Did you know to “risk” means “ to expose someone or something valued to danger, harm, or loss”? Ouch. Doesn’t sound too desirable, so why would you want to risk something anyway?
Risk is a choice many of my Executive Coaching clients make to get to their next level. Maybe you are considering a new venture or a significant change. Perhaps you are longing for something better, but the status quo is holding you back. Would stepping out be too risky for you? Would it cost too much? What if you fail? What if you succeed?
Can I tell you a story about a recent summer vacation experience I had with risk?
It’s a tale about deciding to push through to a new perspective, and the various emotions and realizations I experienced along the way. I’ve included coaching questions sprinkled throughout my story to spur your awareness and encourage you to keep climbing, whatever new perspective you are seeking.
So, here’s my story. We’ve vacationed in the Outer Banks every summer for years. It’s an extended family affair, with literally dozens of family members residing together in a rental home for a week. Lots of food, fun, sunshine and walks to the beach. Through the years, it’s become predictable, and it’s always enjoyable.
Except, we’d never climbed the lighthouse.
This opportunity was always available, the lighthouse just a half mile from the neighborhood where we stayed. Easy to get to, have a snack, and climb up to the top. What a fun trip – others have done it, why not us?
Except, I didn’t want to climb it. Too risky, too dangerous with the kids, and too much exertion. Nice to see a panoramic view, and a new view of the beach – but probably not worth the effort. Maybe next year.
But this summer the consensus of the family was, “We are doing the lighthouse this year”. And surprisingly, I found myself somewhat willing to go. The deciding factor was one of the children saying to me, “Come on, it will be worth it when we get to the top”. I agreed, thinking, “Yes, maybe this is good idea for all of us. The kids are old enough. I’ve been getting in shape, so I can probably do the stairs. Let’s do it. Let’s make a memory!” The reward outweighed the risk for me – for the first time.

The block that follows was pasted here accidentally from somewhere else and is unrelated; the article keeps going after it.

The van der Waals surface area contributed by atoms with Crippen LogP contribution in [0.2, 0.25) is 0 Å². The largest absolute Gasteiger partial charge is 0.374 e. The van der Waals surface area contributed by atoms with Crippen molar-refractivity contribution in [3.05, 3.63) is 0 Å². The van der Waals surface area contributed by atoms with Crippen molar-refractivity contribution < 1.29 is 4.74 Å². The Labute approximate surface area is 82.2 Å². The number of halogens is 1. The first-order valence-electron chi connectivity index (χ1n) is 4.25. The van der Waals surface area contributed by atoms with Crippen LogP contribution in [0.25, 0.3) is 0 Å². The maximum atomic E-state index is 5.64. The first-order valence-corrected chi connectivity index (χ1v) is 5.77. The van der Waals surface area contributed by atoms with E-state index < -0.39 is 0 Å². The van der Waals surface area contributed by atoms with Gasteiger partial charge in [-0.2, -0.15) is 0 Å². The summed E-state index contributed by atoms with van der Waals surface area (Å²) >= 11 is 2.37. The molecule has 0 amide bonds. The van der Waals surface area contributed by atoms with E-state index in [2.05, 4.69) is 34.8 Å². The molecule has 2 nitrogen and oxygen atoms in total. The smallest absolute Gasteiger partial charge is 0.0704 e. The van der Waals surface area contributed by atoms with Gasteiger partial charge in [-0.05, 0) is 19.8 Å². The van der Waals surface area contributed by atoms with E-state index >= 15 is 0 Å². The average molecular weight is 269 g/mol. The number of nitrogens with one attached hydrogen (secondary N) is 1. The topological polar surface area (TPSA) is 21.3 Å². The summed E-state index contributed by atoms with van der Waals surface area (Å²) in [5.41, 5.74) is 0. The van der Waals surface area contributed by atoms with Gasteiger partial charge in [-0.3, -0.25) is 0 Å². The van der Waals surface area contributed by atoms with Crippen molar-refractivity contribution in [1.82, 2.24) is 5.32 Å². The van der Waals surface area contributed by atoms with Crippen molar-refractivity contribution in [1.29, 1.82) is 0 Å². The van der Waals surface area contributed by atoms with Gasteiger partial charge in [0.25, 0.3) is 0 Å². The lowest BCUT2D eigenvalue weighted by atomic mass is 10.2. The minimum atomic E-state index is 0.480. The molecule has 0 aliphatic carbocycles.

What important desire, or goal is again making itself known to you? How will you know you are ready to explore it?
We arrived at the base of the lighthouse, all excited and ready to get to the top to see the panoramic view. I was warming up to the experience and was able to push back my fears, to go with the flow of the enthusiasm of my very convincing family members.
Until we got to the registration table and were surprised.
The elderly volunteer greeted us warmly and pushed some forms across the table for us to sign. “These are your wavers. Please sign them, then you can climb up”. I agreed to the stipulations that the lighthouse was old. Because it was created before modern building codes were in place, it could be considered unsafe. We would climb at our own risk. I was somewhat unnerved, but I said “yes” and put it in writing.
As you push through risk to get to your desired goal, how can you prepare yourself for unexpected fears that might surface?
Now I was committed.
The children raced ahead to the entrance of the lighthouse, and we all began our ascent. Ten steps, twenty, and then forty steps to the first landing. That wasn’t too hard. I asked someone, “How many steps to the top?” and heard the reply “220 steps to the top”. Ouch.
I had a choice at that moment. Turn back or re-commit to the whole journey.
How can you help yourself envision how it will feel when you push through barriers and experience positive momentum?
We kept going. Let me say I had to readjust my timeline on how fast I could realistically make it to the top. It was a different pace than I first expected. Two family members stayed and chatted with me when I needed to catch my breath. We celebrated our incremental progress, always looking up the spiral staircase to see the light at the top. We laughed about our stamina and congratulated ourselves for the stair count we had already achieved.
Who do you have in your corner that can help you as you press through out of the status quo to your stretch goal? How will you celebrate your progress along the way?
Before too long the spiral staircase narrowed and narrowed as we climbed higher, and the entrance at ground level seemed far away. We arrived at our destination and walked around the tiny circular walkway at the top. Beautiful. Breathtaking…in a good way!
What we saw was a different world than the one we had left an hour ago. Our field of view was enlarged, we saw houses we had stayed at for years and where they were in relation to one another. We saw new beauty and new possibilities.
We had our new perspective, the panoramic view that only could be achieved from the top of the lighthouse. We also had the realization that we had pushed through a risk and made a memory together. In fact, from our new perspective we saw where we wanted to go next. Much more seemed possible. We savored the moment. As we made our way down the staircase, we started making plans for our next adventure.
What will you be able feel or know after you take a risk, that you can’t feel or know now?
So, that’s my summer story of “The 220 Steps”. I hope it encourages you to listen to your desires, take a real risk, pay attention to your journey, and celebrate your accomplishment when you “get to the top”.
Let me know how I can help, www.mcwhertercoaching.com.